Feed on

I read a lot of blogs, some very regularly, some sporadically, and a lot of my regular reads have been publicized pretty widely under the label Mommy-Blogs lately. Dooce. Mimi Smartypants. Suburban Bliss. Finslippy. Fussy.

I love 'em. Good writing, lots of humor, and a better insight into what pregnancy and parenting is really like than you get from most childrearing books. Sometimes, I have to feel a little bad for the “mommy bloggers” especially when they get shitloads of bile-drenched hate dumped upon them. Sometimes I get the impression that parents get really tired of being parents. Fair enough. I get really tired of being a glorified file monkey, and really, being a parent is one of those jobs you can't just quit when you're burned out. Overall, though, I love reading about people and their kids; the milestones, the quarrels, the “darndest things moments,” the worries and hopes that evey mom and dad has about their kid. You get the picture that when all's said and done, damn near every parent wants one thing–for their kid to have as good of a life as is possible.

Which brings me to my point of the day. I started reading Darn Tootin' quite a few years ago…probably back in '01, and was immediately engaged with Rob's bouyant, yet piquant writing style, and his gleeful talk of his small daughter Schuyler, then only a toddler. The wonder with which he wrote about his daughter, the “gratuitious baby picture of the day” feature, the level at which he was engaged with his little girl was so endearing, and it reached something very personal for me. It reminded me of some of my own dad's reminiscenses about parenting, and about just how knocked out he was by watching a tiny baby develop her own personality, and start being an individual. I looked at Rob Rummel-Hudson's journal and thought to myself, “Here's a guy who's really, really enjoying being a dad, and man, he's got an adorable little kid to dote on.”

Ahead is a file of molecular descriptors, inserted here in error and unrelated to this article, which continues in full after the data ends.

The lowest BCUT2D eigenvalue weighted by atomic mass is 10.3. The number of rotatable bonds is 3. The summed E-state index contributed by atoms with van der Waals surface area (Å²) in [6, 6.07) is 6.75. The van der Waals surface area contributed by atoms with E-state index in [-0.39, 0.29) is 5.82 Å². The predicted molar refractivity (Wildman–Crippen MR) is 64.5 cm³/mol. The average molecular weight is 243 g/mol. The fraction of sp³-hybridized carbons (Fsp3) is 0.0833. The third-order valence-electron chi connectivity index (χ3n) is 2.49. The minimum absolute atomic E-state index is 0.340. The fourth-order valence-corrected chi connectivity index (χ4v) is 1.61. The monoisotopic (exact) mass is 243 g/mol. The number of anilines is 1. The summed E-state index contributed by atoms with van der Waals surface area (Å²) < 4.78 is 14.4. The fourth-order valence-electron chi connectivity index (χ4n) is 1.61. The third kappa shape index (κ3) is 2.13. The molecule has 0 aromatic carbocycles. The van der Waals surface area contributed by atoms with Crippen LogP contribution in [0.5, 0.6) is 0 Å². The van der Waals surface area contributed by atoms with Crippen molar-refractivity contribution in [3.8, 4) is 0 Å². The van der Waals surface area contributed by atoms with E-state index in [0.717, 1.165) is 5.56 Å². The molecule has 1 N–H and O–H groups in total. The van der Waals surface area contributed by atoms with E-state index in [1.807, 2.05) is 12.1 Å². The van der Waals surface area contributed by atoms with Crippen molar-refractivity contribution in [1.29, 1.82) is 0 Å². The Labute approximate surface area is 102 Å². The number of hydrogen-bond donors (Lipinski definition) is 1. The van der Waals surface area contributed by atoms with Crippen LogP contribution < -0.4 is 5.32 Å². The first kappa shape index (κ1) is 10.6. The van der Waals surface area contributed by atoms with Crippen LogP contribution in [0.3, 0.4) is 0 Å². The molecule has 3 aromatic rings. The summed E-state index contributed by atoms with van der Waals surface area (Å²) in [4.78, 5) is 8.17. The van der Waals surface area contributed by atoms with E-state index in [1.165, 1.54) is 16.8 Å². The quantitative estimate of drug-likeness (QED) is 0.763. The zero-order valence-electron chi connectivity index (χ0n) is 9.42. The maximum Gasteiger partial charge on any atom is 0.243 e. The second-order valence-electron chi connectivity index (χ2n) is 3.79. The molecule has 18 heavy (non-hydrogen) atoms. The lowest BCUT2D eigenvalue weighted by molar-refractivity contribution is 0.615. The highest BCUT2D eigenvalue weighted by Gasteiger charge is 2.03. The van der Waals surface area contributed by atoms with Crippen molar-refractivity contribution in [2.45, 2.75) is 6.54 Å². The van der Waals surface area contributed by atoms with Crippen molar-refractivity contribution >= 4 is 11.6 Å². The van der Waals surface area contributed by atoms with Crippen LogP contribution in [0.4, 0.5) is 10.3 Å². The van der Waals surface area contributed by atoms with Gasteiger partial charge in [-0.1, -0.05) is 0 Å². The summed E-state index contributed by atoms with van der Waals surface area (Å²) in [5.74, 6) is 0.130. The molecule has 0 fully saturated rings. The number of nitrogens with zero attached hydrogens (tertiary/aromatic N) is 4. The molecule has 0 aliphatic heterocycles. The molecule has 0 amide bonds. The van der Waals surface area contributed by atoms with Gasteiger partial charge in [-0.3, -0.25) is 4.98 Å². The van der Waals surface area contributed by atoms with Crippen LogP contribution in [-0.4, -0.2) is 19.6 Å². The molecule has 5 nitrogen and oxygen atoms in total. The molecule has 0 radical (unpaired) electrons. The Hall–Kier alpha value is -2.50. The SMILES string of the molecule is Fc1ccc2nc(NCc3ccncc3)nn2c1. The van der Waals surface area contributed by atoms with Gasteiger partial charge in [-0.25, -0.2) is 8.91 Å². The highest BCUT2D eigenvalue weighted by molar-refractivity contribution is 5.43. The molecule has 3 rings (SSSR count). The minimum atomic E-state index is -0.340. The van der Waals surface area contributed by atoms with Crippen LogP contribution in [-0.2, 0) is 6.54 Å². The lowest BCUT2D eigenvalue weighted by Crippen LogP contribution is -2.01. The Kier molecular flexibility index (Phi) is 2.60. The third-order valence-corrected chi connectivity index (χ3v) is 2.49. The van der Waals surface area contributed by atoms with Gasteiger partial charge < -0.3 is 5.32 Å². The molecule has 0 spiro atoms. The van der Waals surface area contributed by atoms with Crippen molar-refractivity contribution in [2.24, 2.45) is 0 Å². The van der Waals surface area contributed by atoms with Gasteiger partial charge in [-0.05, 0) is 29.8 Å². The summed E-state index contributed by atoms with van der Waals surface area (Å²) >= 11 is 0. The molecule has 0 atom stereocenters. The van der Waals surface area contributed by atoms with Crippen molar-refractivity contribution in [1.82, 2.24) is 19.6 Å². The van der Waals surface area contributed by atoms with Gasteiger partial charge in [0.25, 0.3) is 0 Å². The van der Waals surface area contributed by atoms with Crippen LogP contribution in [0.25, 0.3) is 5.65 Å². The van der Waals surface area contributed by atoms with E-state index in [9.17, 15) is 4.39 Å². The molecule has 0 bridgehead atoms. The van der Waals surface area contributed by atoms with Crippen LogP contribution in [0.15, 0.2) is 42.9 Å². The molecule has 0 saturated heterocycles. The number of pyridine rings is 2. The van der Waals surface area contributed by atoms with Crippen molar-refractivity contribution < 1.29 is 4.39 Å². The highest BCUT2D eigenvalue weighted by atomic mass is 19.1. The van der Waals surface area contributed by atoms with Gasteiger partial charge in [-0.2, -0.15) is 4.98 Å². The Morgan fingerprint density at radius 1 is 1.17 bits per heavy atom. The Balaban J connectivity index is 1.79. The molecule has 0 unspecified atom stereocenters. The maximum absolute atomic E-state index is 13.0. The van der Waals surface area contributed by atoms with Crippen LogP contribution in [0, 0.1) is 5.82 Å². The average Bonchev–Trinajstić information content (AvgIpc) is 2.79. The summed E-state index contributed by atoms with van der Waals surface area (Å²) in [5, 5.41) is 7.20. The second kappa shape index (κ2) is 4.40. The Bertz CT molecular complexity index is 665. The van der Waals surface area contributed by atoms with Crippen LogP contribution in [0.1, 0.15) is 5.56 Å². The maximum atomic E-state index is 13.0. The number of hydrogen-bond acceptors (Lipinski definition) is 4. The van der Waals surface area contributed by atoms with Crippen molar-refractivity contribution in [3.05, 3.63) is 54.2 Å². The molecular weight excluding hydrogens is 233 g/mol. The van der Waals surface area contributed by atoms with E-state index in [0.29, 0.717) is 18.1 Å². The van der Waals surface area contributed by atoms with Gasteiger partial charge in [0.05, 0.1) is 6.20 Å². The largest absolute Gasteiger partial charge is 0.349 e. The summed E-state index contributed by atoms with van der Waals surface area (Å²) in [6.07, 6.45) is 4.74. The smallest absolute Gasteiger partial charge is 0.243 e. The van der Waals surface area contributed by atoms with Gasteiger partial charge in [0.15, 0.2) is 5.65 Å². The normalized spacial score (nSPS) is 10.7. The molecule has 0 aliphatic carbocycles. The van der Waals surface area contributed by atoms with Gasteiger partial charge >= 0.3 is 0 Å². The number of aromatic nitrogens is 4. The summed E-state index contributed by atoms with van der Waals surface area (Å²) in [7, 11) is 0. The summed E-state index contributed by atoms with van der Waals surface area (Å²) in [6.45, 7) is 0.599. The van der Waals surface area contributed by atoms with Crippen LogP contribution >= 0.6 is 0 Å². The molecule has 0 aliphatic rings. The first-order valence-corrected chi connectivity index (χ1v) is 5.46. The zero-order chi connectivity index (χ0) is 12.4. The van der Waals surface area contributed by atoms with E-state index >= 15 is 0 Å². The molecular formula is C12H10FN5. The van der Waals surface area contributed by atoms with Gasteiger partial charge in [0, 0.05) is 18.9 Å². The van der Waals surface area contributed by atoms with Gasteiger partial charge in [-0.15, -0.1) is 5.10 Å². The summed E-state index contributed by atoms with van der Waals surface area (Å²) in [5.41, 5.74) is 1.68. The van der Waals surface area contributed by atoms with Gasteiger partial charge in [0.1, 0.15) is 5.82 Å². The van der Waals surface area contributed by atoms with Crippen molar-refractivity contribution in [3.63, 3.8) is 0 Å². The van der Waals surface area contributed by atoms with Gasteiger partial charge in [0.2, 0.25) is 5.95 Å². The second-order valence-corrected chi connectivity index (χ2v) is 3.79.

Like many of his regular readers, I worried along with them when they started worrying about their daughter's speech delays, and the events that led up to now, where they know what Schyuler needs to have the best life possible. What Schuyler needs is a “box of words,” a programmable speech-assistance device which she can learn to use to communicate in spoken language. The device she needs costs about $7k, plus another $1K-$2k in warranty coverage. Rob and Julie, Schuyler's parents are doing everything they can to get this helpful little gizmo into their daughter's hands, and many of us want to help them help her, too.

What you can do is click on the picture of the cute, mischievous, stroppy little girl below, and donate a couple of bucks to the fund. Maybe someday little Schuyler will be a grownup with a blog of her own, and the memory of her first gift of a big box of words will be one of those memories she shares with the world. Even if she never tells anyone but her mom and dad about it, I am sure it will be a very significant event in her young life.

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